Quantum theory is the most accurate and well tested theory ever. However, it is difficult to understand without the proper mathematical background, and challenges common intuition. This makes it a target for crackpot attacks.
Scott Aaronson has gotten into a fight in his blog with the quantum denialist Joy Christian. This fight has many of the usual ingredients: angry comments, dares, misconceptions, made-up language, etc. War was declared in this post by Scott, and attacks were made in the comments to that post. This prompted Scott to follow up with a second post that is even more interesting. What makes it stand out is that 1) there is a $200,000 in line, 2) Scott has been gracious enough to study Joy’s papers, and find a central, basic and quite obvious mistake that makes the whole argument fall apart, and 3) Scott is asking for FQXi, Perimeter Institute and Oxford to cut all connections to Joy!
This has caused another debate in the comments section of the second post. Is this feeding the troll? Is this going to far? Isn’t this empowering Joy Christian more, instead of deflating him? Why pick on him, instead of any of the other quantum deniers? Even people from FQXi have posted in the blog.
Is this just another internet fight? Is this an example of what Neal Stephenson wrote in Cryptonomicon:
Arguing […] on the Internet is a sucker’s game because they almost always turn out […] to be indistinguishable from—self-righteous sixteen-year-olds possessing infinite amounts of free time.
Or is this how open science should be? After all, it does bring attention to unpublished work, focuses examination by leading researchers, and gets quick results. Just because the result invalidates the idea, was it wasted time and resources, or was it part of how open science should be done?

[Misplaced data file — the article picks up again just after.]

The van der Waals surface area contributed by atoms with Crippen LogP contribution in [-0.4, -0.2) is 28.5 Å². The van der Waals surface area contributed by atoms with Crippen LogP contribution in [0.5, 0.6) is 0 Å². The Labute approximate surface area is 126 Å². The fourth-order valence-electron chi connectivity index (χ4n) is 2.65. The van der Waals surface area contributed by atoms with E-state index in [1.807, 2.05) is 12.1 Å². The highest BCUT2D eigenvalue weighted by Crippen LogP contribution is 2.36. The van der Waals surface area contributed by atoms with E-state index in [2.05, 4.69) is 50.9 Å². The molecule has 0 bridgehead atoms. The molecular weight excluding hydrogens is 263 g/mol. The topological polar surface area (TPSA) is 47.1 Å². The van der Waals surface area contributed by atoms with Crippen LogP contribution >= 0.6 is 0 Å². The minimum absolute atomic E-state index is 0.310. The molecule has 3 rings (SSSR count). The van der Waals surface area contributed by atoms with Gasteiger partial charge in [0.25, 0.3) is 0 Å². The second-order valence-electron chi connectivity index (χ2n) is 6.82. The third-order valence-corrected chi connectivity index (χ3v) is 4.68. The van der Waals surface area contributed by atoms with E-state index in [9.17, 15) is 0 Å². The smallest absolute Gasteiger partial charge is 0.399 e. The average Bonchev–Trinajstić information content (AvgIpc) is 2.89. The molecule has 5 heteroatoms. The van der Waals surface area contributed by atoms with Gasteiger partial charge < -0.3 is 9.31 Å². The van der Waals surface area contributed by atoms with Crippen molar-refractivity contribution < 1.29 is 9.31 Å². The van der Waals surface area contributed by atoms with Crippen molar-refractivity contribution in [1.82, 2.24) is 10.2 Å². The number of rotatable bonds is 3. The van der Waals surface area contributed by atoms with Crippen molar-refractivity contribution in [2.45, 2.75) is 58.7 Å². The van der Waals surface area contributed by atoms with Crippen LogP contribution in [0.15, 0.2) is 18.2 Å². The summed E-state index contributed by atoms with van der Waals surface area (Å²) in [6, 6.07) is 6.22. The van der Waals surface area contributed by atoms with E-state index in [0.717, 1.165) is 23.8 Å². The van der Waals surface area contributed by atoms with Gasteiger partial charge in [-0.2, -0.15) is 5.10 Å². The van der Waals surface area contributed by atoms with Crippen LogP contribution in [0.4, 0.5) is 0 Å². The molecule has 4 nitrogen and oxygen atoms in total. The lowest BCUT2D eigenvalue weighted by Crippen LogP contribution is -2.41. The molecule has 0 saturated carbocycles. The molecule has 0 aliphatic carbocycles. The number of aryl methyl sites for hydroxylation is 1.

Is there a code of conduct for Open Science to differentiate between internet fights and good science?
2 thoughts on “Open Science, or Internet Fight?”
I think the Comments were being blocked by a Spam filter. I think I just fixed it. Comments should work now. This is a test comment.
I believe that open science is the attempt to bring data generated by all experiments into the public such that everyone can use it or reproduce the experiment. In this case, proofs of Bell’s inequality have been written all over the internet and in publications. There are arxiv papers describing disproofs of Bell’s inequality, which of course has papers of disproofs of the above disproof. Nonetheless, both arguments are freely available and can be read by anyone. So, in essence I would say that the conversation about the proof of Bell’s inequality is fundamentally open science. Researcher A does some math and then researcher B does other math different from A and they reach different conclusions. But, at the same time both researchers are making their findings freely available. The arguing and name calling I would say is just trolling, not very nice, and distracting for someone that wants to investigate both sides of the story. While the bickering makes for “good” (if you like this sort of thing) TV dramas, it is ultimately a constipator for science—something that messes with your shit and is irritating. One should do science because they love it, not because they hate the person doing science differently than themselves.